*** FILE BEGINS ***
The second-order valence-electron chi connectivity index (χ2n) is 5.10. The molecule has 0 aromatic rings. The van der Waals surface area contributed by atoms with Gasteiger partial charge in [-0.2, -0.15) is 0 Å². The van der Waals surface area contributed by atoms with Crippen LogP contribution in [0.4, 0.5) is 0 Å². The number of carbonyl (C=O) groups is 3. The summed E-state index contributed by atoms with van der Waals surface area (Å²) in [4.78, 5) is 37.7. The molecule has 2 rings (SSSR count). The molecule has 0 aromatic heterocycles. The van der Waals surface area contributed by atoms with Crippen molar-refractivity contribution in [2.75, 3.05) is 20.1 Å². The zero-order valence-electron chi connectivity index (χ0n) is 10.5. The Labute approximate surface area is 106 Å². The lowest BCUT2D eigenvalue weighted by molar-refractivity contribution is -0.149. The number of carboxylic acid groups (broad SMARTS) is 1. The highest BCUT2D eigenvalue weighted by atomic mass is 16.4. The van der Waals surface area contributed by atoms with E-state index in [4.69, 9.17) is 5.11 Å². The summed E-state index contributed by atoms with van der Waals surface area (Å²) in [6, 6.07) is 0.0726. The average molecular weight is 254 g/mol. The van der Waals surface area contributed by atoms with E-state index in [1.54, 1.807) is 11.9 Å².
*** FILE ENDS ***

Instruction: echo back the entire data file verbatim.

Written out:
The second-order valence-electron chi connectivity index (χ2n) is 5.10. The molecule has 0 aromatic rings. The van der Waals surface area contributed by atoms with Gasteiger partial charge in [-0.2, -0.15) is 0 Å². The van der Waals surface area contributed by atoms with Crippen LogP contribution in [0.4, 0.5) is 0 Å². The number of carbonyl (C=O) groups is 3. The summed E-state index contributed by atoms with van der Waals surface area (Å²) in [4.78, 5) is 37.7. The molecule has 2 rings (SSSR count). The molecule has 0 aromatic heterocycles. The van der Waals surface area contributed by atoms with Crippen molar-refractivity contribution in [2.75, 3.05) is 20.1 Å². The zero-order valence-electron chi connectivity index (χ0n) is 10.5. The Labute approximate surface area is 106 Å². The lowest BCUT2D eigenvalue weighted by molar-refractivity contribution is -0.149. The number of carboxylic acid groups (broad SMARTS) is 1. The highest BCUT2D eigenvalue weighted by atomic mass is 16.4. The van der Waals surface area contributed by atoms with E-state index in [4.69, 9.17) is 5.11 Å². The summed E-state index contributed by atoms with van der Waals surface area (Å²) in [6, 6.07) is 0.0726. The average molecular weight is 254 g/mol. The van der Waals surface area contributed by atoms with E-state index in [1.54, 1.807) is 11.9 Å².